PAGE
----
Israel agrees to free Palestinian prisoners

Israel on Saturday announced it will release some Palestinian prisoners as a "gesture", as the two sides agreed to meet to pave the way for their first direct talks in three years.

The announcement came hours after US Secretary of State John Kerry told reporters in Amman late on Friday that Israeli and Palestinian negotiators had laid the groundwork to resume the frozen peace talks.

Kerry said that as a first step Palestinian negotiator Saeb Erakat and his Israeli counterpart Tzipi Livni would meet him in Washington "to begin initial talks within the next week or so".

The last round of direct talks broke down in 2010 over the issue of Israeli settlements in the West Bank and east Jerusalem. The issue of continued expansion of Jewish settlements remains one of the biggest stumbling blocks between the two sides.

On Saturday, Israeli Intelligence Minister Yuval Steinitz said his government would engage in the staged release of a "limited number" of prisoners, some of whom have been in Israeli jails for 30 years.

Steinitz provided no other details but said "there will definitely be a certain gesture here".

Kerry's announcement came after he spent four days consulting the Israeli and Palestinian leadership from his base in an Amman hotel and a late Friday helicopter dash to the Palestinian Authority in Ramallah.

Just minutes before boarding a plane to fly home, Kerry told reporters both sides had reached "an agreement that establishes a basis for resuming direct final status negotiations".

"This is a significant and welcome step forward," he added, having doggedly pushed the two sides to agree to resume talks in six intense trips to the region since becoming the top US diplomat in February.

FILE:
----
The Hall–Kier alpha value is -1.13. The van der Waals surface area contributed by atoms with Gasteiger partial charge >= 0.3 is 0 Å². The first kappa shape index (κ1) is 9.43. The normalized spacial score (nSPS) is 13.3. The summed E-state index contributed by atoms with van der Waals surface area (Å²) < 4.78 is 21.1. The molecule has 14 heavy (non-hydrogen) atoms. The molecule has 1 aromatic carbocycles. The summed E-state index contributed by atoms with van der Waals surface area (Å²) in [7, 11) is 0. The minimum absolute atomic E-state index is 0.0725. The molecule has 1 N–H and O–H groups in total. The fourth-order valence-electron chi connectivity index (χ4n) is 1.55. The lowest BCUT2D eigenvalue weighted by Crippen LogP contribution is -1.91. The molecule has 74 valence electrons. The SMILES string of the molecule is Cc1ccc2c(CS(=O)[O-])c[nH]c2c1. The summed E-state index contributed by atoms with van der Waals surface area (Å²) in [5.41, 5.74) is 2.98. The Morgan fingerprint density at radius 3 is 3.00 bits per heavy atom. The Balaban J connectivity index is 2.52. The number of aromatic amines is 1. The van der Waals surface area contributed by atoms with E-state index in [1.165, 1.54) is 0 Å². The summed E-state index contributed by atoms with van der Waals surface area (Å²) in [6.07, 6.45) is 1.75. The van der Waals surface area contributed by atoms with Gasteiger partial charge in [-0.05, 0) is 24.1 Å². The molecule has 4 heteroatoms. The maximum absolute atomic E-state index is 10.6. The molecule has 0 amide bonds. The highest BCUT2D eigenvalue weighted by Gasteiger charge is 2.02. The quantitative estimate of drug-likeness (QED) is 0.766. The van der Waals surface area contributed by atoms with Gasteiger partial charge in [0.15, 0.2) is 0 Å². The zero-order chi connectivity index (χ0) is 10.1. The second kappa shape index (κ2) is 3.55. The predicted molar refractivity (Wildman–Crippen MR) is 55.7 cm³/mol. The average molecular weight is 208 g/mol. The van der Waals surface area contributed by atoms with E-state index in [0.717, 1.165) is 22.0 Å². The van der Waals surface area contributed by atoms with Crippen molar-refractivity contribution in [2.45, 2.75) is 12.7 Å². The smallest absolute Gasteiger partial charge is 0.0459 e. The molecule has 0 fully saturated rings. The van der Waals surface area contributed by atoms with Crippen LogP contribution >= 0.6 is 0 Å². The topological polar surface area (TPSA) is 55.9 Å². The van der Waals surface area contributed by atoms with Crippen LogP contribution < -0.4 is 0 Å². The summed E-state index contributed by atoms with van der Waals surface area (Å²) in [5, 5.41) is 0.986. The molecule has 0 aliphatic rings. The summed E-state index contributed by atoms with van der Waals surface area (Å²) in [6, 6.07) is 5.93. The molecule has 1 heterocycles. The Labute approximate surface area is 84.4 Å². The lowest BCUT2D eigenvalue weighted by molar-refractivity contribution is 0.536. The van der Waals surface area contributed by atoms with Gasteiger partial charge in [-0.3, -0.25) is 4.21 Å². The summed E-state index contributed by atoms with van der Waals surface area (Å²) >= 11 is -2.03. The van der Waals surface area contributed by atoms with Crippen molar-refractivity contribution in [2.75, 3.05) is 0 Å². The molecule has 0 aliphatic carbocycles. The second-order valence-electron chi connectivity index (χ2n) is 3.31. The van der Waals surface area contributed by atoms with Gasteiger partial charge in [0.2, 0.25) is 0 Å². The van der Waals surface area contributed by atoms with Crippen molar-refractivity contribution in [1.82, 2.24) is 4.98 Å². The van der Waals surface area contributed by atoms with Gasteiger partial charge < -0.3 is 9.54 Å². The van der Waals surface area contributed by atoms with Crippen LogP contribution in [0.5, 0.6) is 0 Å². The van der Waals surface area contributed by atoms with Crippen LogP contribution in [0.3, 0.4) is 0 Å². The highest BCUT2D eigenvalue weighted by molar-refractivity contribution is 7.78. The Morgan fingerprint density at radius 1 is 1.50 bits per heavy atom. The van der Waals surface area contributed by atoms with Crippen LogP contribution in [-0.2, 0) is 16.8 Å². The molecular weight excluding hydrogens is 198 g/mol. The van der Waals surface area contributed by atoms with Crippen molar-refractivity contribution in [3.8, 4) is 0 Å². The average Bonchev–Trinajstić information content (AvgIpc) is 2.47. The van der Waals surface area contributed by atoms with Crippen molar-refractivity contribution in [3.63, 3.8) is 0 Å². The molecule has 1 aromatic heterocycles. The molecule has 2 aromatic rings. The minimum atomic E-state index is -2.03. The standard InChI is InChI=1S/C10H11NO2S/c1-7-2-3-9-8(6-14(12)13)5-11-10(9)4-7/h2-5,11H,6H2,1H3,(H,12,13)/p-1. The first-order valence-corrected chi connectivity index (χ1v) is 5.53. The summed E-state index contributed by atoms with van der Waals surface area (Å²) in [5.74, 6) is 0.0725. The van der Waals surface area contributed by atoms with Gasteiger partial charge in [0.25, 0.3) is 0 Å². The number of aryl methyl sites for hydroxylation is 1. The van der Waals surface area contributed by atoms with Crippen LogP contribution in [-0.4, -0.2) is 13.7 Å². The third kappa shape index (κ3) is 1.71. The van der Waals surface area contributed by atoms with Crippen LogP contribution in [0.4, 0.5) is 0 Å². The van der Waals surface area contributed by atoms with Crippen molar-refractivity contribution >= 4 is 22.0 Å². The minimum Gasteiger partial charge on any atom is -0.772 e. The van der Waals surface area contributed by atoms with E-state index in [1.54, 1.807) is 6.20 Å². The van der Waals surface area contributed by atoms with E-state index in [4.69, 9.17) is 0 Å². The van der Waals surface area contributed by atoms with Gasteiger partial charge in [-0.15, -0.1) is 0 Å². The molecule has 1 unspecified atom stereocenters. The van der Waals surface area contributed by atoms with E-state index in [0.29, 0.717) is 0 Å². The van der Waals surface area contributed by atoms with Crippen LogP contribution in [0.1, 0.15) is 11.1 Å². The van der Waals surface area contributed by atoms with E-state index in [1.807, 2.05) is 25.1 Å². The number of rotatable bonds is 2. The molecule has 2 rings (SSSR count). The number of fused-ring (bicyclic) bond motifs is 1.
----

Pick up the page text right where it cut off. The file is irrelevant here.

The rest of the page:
But he warned that the issues separating the sides were "difficult" and "complicated".

A US State Department official said Kerry had wrenched a commitment from both sides "on the core elements that will allow direct talks to begin".

The Israelis and Palestinians remain far apart on final status issues including the borders of a future Palestinian state, the right of return of Palestinian refugees, and the fate of Jerusalem which both want as their capital.

Palestinian president Mahmud Abbas has also repeatedly called for a freeze to Israeli settlement building and a release of prisoners.

Analysts cautioned against reading too much into the latest developments.

Chico Menashe, diplomatic commentator for Israeli public radio, likened the situation to "a half-baked cake Kerry removed from the stove. Kerry convinced the Israelis and Palestinians it was edible, and both sides agreed to eat it."

Gal Berger, Palestinian affairs correspondent for Israel's public radio pointed to the fact that Yitzhak Molcho, the personal envoy of Prime Minister Benjamin Netanyahu, has already been holding talks with Erakat, which were still ongoing.

"Now Livni is being added, but it is still not a meeting at the level of the leaders (Netanyahu and Abbas)," he said.

Predictably, the Islamist Hamas movement which runs the Gaza Strip rejected a return to talks, its spokesman Sami Abu Zuhri saying Abbas had no legitimate right to negotiate on behalf of the Palestinian people.

He told AFP the movement "considers the Palestinian Authority's return to negotiations with the occupation to be at odds with the national consensus".

EU foreign affairs chief Catherine Ashton warmly welcomed the agreement, adding her "great hope that we may finally see progress towards the objectives which they share along with their friends and allies around the world."

UN chief Ban Ki-moon called on both side sides to "show courage and responsibility" to ensure that once the talks resume that they can be sustained.